Council tax support cuts leave people vulnerable to heavy-handed bailiffs

Around 1.3 million more people on low incomes are being charged council tax since a system shake up in England

Around 1.3 million more low-income households in England are being billed for council tax since the system was remodelled and support cut in 2013, a study has shown.

The report, published today by the Institute for Fiscal Studies, found that 90 per cent of English councils have severed council tax support for those of working age – though some protections are in place for pension-age people – and so for the first time some of the country’s lowest-income households are being forced to pay.

It was also confirmed that the removal of support has resulted in many households falling behind with their tax bills, and as much as a quarter of the extra tax going unpaid. This is around 10 times more than the 2.5 per cent of council tax liabilities not collected by councils on average before the 2013 cuts.

Figures showed that council tax support schemes have continued to get less generous. Entitlements for working-age households were slashed by 14 per cent in 2013-14, but this had grown to 20 per cent by 2018-19.

Thomas Pope, a researcher at IFS and one of the authors of the report, said: “Many low-income households do not pay this new bill, almost regardless of its size. From their point of view, these changes have clearly increased problems with council tax arrears. From councils’ point of view, they are likely to receive significantly more council tax if they increase bills for those already paying some council tax than if they try to raise the same extra money from those who currently have no bill to pay.”

Poor households in deprived parts of England were more likely to be affected by the cuts than the equivalent income households in affluent areas – however, those in affluent areas tended to lose the most (simply due to council tax being more expensive in well-off areas).

The report also concluded that working-age households are subject to a kind of ‘postcode lottery’ for council tax – they are treated very differently depending on where they live. Before the cuts, 1.8 million would have been entitled to a full rebate. Now, around half a million still receive this – but 1.3 million now have to pay council tax.

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In total, more than 92,000 people have sold The Big Issue since 1991 to help themselves work their way out of poverty – more than could fit into Wembley Stadium.

Richard Watts, chair of the Local Government Association’s resources board, said: “Council tax support schemes are no longer fully funded, with almost £2 billion – around half of the original funding – removed between 2013 and 2020.

“No one wants to ask those on the lowest incomes to pay more but this has put councils in an impossible position. 

“Between 2010 and 2020, councils will have lost almost 60p out of every £1 the Government had provided for services. Alongside growing pressure on services, such as adult social care, children’s services, fixing potholes and collecting bins, this has meant many councils have had little choice but to reduce discounts.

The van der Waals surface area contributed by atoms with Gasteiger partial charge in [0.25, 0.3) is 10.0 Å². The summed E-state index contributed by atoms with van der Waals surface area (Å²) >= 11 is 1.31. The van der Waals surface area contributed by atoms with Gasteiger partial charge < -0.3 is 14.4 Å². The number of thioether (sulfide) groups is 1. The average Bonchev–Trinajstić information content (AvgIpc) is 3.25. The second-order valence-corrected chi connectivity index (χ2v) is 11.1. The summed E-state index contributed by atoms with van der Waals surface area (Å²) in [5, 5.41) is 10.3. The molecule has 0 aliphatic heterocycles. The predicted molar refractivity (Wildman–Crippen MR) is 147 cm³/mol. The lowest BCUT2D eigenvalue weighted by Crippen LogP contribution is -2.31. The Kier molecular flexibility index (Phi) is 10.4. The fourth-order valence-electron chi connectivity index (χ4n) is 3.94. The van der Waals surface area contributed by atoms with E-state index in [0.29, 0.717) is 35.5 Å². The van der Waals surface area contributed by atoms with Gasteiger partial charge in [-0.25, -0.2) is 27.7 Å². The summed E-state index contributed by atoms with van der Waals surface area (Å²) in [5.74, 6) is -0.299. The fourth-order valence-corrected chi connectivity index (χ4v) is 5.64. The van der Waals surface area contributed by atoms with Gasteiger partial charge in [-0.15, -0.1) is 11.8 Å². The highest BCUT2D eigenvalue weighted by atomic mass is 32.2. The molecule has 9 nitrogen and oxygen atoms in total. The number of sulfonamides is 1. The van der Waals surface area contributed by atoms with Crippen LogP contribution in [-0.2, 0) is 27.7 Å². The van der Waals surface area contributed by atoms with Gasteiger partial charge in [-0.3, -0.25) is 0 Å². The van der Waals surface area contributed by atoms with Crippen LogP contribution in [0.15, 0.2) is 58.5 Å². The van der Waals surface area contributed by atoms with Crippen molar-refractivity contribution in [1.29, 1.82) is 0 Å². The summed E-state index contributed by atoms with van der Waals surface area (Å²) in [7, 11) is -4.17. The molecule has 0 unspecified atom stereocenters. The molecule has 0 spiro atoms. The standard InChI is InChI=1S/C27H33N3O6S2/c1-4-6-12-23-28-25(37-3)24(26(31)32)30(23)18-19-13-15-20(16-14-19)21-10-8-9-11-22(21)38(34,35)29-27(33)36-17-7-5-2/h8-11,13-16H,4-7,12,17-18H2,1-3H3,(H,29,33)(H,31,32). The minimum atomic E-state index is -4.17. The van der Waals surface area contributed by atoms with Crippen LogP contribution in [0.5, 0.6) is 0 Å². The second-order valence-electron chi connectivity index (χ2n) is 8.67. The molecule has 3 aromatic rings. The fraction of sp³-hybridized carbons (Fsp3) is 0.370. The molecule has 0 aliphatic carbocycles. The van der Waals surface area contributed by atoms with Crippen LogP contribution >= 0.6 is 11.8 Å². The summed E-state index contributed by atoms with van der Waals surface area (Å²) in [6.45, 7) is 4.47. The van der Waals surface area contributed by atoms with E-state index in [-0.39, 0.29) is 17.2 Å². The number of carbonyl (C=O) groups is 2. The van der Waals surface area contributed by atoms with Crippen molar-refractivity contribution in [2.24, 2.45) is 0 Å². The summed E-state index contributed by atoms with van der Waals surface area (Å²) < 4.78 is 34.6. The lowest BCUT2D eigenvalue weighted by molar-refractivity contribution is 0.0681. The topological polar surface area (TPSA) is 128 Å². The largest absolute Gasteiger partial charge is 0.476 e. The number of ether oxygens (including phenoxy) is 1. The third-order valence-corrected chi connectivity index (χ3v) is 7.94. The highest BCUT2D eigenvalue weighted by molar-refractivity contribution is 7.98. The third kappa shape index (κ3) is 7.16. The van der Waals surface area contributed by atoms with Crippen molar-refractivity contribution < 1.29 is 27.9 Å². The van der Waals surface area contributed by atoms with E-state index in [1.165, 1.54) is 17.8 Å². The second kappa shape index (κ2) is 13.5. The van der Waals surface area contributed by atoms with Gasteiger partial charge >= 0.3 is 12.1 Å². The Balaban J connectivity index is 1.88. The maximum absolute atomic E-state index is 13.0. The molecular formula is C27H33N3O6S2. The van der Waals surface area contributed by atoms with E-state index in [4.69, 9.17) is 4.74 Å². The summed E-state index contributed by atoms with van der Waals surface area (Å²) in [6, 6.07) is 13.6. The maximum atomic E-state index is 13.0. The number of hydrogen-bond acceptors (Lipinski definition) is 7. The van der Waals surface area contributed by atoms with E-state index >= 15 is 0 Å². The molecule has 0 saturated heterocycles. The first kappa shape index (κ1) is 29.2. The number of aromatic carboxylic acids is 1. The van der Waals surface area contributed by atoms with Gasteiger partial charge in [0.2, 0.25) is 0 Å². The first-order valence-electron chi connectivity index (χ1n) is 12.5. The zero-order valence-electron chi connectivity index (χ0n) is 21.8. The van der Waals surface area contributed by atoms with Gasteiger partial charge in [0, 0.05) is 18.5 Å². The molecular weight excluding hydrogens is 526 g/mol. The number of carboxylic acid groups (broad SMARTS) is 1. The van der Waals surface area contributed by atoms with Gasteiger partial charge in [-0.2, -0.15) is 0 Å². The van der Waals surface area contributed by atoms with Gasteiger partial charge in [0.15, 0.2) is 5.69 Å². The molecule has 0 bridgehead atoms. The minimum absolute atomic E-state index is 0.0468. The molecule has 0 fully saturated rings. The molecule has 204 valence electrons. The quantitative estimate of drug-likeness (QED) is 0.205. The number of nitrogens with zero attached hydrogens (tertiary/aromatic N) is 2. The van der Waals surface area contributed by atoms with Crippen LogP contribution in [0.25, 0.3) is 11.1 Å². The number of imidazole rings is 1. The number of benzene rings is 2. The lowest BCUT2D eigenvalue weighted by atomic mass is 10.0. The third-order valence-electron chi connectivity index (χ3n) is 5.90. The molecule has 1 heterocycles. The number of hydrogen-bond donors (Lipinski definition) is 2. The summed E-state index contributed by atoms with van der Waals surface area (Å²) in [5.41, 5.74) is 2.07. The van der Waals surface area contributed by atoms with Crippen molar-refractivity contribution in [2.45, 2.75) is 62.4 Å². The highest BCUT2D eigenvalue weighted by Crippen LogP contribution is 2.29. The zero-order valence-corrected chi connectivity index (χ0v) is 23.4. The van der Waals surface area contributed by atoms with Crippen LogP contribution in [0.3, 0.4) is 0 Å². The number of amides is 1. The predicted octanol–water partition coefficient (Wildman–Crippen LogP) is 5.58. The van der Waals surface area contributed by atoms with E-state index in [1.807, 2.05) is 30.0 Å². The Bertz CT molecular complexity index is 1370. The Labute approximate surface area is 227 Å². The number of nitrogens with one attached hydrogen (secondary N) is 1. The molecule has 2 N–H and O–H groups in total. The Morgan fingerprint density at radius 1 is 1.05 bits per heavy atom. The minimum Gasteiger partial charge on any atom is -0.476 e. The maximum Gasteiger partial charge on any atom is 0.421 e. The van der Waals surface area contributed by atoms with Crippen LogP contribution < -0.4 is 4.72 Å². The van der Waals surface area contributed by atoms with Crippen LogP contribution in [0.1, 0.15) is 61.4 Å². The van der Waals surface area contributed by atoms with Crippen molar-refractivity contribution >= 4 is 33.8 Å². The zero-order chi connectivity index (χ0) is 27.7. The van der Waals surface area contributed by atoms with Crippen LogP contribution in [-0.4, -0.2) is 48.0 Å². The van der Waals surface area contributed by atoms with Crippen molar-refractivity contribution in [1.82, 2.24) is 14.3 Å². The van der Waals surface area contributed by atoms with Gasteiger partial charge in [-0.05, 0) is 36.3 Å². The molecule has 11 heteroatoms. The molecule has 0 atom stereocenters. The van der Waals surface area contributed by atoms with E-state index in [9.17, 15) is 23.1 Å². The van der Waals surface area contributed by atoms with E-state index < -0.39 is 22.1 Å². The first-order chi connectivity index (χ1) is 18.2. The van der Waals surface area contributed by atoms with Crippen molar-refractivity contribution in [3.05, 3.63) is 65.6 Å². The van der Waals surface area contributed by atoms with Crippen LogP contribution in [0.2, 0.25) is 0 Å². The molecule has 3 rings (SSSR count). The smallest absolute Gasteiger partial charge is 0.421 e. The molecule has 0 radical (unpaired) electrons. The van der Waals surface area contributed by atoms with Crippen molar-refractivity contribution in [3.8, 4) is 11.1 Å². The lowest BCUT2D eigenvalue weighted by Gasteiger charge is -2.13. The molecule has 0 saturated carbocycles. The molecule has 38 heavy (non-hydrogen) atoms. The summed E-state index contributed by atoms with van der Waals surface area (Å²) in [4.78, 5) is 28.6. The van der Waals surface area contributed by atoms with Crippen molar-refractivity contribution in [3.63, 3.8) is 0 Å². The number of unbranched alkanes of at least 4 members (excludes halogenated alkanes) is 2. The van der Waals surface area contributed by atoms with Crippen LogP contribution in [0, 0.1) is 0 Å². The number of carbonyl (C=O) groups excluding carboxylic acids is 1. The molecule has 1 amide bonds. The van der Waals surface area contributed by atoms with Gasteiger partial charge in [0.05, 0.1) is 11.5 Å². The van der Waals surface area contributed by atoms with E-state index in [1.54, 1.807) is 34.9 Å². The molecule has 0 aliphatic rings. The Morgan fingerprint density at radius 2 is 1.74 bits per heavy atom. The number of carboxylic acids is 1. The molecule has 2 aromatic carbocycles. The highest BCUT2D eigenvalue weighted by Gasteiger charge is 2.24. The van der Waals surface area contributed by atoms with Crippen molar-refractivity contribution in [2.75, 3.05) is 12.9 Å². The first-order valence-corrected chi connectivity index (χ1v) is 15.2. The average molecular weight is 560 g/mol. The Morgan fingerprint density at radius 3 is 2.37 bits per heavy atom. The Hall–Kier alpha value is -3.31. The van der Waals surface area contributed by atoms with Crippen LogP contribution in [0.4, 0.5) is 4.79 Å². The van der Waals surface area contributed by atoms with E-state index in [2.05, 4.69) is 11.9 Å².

“Councils have worked hard to try and protect discounts as much as possible but the Spending Review needs to ensure councils have the full amount of funding required to provide council tax support to those who need it. Otherwise, it is almost inevitable that bills will continue to be forced up for those who can least afford to pay.”

But the council tax figures have ignited existing worries among services for people on low incomes that a lack of tax benefits will leave people more vulnerable to unfair and heavy-handed bailiff behaviour.

In response to the new council tax figures, social policy charity Joseph Rowntree Foundation pointed to their recent research showing that one of the main factors tipping people into destitution was harsh and uncoordinated debt recovery practices by public authorities (including councils) and utility companies, something other bodies are concerned is being exacerbated by the lack of council tax support available.

Poverty charity Turn2us said that anecdotally, they have seen this cause problems  – where many people under pension age have lost their support and are now paying more council tax than they used to, or paying something when they used to pay nothing.

Matthew Geer, campaigns manager at Turn2us, added that local councils have been asked to provide more and more services with less and less money over the last few years. This, he says, has resulted in many local authorities providing “tired and minimal” services.

Geer added: “Council tax support is one such example of this, by-and-large it is less generous than the national Council Tax Benefit scheme it has replaced, and as a consequence, people are worse off.

“On top of this, we are now in a situation where many people on low incomes are in a postcode lottery as to whether their council can provide them with help. Where you live, should not dictate what support you can receive.”